Search anything and hit enter
  • Teams
  • Members
  • Projects
  • Events
  • Calls
  • Jobs
  • publications
  • Software
  • Tools
  • Network
  • Equipment

A little guide for advanced search:

  • Tip 1. You can use quotes "" to search for an exact expression.
    Example: "cell division"
  • Tip 2. You can use + symbol to restrict results containing all words.
    Example: +cell +stem
  • Tip 3. You can use + and - symbols to force inclusion or exclusion of specific words.
    Example: +cell -stem
e.g. searching for members in projects tagged cancer
Search for
Count
IN
OUT
Content 1
  • member
  • team
  • department
  • center
  • program_project
  • nrc
  • whocc
  • project
  • software
  • tool
  • patent
  • Administrative Staff
  • Assistant Professor
  • Associate Professor
  • Clinical Research Assistant
  • Full Professor
  • Graduate Student
  • Lab assistant
  • Non-permanent Researcher
  • Permanent Researcher
  • Pharmacist
  • PhD Student
  • Physician
  • Post-doc
  • Project Manager
  • Research Associate
  • Research Engineer
  • Retired scientist
  • Technician
  • Undergraduate Student
  • Veterinary
  • Visiting Scientist
  • Deputy Director of Center
  • Deputy Director of Department
  • Deputy Director of National Reference Center
  • Deputy Head of Facility
  • Director of Center
  • Director of Department
  • Director of Institute
  • Director of National Reference Center
  • Group Leader
  • Head of Facility
  • Head of Operations
  • Head of Structure
  • Honorary President of the Departement
  • Labex Coordinator
Content 2
  • member
  • team
  • department
  • center
  • program_project
  • nrc
  • whocc
  • project
  • software
  • tool
  • patent
  • Administrative Staff
  • Assistant Professor
  • Associate Professor
  • Clinical Research Assistant
  • Full Professor
  • Graduate Student
  • Lab assistant
  • Non-permanent Researcher
  • Permanent Researcher
  • Pharmacist
  • PhD Student
  • Physician
  • Post-doc
  • Project Manager
  • Research Associate
  • Research Engineer
  • Retired scientist
  • Technician
  • Undergraduate Student
  • Veterinary
  • Visiting Scientist
  • Deputy Director of Center
  • Deputy Director of Department
  • Deputy Director of National Reference Center
  • Deputy Head of Facility
  • Director of Center
  • Director of Department
  • Director of Institute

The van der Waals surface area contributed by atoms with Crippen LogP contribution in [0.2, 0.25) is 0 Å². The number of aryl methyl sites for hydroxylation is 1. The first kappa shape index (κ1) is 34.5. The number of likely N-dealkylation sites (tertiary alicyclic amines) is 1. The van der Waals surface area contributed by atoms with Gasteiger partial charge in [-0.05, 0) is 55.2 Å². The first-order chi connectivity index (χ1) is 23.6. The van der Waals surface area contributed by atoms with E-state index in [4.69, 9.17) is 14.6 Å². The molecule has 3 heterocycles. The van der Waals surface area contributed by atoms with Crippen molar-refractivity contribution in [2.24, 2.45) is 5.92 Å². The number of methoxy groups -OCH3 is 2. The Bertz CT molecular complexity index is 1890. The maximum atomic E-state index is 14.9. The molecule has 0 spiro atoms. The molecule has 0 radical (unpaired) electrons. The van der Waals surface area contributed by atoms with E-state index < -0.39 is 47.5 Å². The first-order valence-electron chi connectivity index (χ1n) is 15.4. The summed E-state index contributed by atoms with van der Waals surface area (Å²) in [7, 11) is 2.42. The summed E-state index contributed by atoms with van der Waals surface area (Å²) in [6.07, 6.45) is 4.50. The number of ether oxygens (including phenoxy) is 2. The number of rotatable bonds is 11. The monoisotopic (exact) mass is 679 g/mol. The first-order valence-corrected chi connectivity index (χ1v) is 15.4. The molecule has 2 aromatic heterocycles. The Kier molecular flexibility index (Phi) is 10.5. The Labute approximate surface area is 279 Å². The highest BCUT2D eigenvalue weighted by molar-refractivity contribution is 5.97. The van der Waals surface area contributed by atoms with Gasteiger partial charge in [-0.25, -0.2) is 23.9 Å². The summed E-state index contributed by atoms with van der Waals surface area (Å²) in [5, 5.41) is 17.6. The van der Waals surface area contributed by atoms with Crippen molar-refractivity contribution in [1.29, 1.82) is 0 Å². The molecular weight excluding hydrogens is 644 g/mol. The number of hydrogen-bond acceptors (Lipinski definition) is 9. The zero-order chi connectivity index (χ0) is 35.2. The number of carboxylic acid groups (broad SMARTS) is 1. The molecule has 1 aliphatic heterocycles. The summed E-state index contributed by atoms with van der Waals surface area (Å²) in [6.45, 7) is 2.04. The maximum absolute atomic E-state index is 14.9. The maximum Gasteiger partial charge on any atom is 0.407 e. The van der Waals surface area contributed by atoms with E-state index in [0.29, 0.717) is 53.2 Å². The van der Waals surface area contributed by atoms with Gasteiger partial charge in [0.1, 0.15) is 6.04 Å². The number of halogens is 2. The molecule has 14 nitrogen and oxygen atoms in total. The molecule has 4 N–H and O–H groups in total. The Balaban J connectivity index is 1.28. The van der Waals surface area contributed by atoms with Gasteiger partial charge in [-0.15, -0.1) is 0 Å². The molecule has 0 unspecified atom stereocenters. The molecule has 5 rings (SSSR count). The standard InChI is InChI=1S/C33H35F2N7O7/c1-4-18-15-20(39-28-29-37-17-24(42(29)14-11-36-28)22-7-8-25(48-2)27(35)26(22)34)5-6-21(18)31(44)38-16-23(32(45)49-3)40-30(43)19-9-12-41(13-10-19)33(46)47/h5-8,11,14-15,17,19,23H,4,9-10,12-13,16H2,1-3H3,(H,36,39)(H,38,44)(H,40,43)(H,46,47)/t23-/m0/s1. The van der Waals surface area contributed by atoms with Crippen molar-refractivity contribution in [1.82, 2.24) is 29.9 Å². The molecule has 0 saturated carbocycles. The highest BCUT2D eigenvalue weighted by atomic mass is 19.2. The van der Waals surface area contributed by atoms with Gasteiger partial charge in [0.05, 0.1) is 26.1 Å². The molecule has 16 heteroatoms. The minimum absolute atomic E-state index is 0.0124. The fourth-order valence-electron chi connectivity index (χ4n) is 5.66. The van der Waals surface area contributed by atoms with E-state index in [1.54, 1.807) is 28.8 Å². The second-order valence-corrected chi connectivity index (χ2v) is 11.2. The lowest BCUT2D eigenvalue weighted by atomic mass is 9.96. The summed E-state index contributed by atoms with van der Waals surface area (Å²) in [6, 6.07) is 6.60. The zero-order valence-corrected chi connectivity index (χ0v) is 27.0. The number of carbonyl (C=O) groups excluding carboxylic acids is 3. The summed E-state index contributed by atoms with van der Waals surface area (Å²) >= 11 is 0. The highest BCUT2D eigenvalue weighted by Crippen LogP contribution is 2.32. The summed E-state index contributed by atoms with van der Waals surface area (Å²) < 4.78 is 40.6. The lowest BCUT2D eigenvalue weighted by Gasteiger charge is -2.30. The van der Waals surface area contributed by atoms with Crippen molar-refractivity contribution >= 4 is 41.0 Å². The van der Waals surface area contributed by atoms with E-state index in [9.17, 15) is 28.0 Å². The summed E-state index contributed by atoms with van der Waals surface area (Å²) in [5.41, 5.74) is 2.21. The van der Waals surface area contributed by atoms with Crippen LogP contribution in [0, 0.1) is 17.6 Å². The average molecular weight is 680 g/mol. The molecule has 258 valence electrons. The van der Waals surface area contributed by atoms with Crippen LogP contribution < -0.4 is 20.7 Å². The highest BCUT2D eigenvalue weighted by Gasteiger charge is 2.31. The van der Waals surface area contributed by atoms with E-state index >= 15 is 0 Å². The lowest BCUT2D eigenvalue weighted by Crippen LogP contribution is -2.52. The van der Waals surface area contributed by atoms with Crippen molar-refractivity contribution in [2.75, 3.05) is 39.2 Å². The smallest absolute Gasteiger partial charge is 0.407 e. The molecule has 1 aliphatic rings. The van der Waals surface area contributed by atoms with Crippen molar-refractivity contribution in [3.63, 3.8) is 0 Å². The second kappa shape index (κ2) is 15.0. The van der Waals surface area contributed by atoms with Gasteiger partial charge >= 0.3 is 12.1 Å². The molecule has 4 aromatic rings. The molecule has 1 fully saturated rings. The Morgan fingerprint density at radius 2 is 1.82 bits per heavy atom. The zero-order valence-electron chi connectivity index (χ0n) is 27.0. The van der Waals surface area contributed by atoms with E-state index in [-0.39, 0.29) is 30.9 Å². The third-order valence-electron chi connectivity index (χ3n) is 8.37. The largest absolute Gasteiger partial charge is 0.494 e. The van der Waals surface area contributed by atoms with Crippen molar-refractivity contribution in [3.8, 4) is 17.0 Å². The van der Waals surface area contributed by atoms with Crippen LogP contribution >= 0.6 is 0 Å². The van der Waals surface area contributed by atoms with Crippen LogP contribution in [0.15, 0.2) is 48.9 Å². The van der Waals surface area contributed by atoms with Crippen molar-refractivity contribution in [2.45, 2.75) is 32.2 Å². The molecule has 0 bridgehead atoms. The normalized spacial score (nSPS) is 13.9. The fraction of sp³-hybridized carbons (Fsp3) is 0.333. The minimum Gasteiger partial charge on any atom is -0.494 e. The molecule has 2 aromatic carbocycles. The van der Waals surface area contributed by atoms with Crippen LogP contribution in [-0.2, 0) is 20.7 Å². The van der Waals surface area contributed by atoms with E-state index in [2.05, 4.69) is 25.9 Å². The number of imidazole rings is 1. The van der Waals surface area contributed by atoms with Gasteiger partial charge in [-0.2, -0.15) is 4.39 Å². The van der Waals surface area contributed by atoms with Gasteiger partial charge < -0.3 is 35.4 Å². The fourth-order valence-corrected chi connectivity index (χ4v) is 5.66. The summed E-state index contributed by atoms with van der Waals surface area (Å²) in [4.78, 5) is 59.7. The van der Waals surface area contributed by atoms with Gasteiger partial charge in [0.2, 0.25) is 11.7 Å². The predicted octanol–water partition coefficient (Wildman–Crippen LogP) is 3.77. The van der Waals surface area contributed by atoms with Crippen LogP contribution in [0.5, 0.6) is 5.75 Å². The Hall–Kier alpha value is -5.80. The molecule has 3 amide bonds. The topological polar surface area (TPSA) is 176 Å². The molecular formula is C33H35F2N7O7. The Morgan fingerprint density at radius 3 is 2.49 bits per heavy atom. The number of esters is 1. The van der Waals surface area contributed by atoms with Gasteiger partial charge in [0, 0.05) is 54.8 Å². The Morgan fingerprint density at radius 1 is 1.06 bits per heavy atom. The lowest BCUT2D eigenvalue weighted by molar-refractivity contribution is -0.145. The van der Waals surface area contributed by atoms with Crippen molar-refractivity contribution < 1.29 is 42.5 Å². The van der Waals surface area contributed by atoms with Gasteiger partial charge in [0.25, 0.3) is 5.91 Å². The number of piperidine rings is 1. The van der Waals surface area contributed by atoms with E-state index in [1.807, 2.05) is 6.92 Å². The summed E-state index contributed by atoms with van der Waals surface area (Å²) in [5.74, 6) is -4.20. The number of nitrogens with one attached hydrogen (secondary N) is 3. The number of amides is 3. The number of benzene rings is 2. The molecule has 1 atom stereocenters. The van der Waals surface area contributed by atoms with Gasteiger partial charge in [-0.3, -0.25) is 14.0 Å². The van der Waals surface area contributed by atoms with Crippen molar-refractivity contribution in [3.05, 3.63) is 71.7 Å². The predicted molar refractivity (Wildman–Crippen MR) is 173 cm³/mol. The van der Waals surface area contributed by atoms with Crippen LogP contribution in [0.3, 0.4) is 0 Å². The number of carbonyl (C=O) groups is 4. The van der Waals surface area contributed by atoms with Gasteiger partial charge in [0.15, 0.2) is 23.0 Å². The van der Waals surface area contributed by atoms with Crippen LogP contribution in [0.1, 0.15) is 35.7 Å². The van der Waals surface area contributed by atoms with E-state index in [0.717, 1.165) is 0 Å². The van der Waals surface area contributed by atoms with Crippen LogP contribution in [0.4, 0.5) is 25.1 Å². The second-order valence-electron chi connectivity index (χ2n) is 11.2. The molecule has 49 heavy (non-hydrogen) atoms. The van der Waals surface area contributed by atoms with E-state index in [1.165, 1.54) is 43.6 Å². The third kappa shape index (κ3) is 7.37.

• Director of National Reference Center
  • Group Leader
  • Head of Facility
  • Head of Operations
  • Head of Structure
  • Honorary President of the Departement
  • Labex Coordinator
Search
Go back
Scroll to top
Share
Scientific Fields
Diseases
Organisms
Applications
Technique
Starting Date
01
Feb 2021
Ending Date
31
Jan 2026
Status
Not started
Members
1
Structures
2

About

ERC logoMicrobes have played fundamental roles throughout our evolution and history. These roles were not only played by pathogens, but also by the trillions of microorganisms inhabiting our body –the microbiome–, which are essential for homeostasis, physiology, and health. Recent advances in ancient DNA research have made possible to study infectious diseases and human microbiomes from ancient human populations, but this field of research is still at its early stages. For instance, it remains largely unknown which were the microbes (including pathogens) that associated with humans in the past, how they have changed over time, geographic regions and historical events, and to which extent these changes shaped our history and fate. This project will combine state-of-the-art methodologies from phylogenomics, microbiome research, and ancient DNA to bring a new perspective to the study of the human past. This approach will be implemented to investigate major aspects of the history of the Americas, using the Southern Cone as a study-model. First, the microbes (including pathogens) and microbiomes associated with pre-contact Native American populations will be characterized. This reference dataset will be then used to evaluate the impact of the agricultural transition and the European colonization in the oral microbiomes and infectious diseases of these populations. Finally, ancient pathogen genomics will be used to reconstruct the epidemiological scenarios of well-documented post-colonial epidemics. From a technical point of view, this project will also contribute new methods and applications to the emerging field of paleometagenomics. Overall, this work will bring unprecedented evidence to long-lasting debates regarding the impact of the agricultural transition in health and the intercontinental exchange of microbes during the European colonization, add a temporal perspective to the study of human microbiomes and infectious diseases and provide a new framework to study our past.

Fundings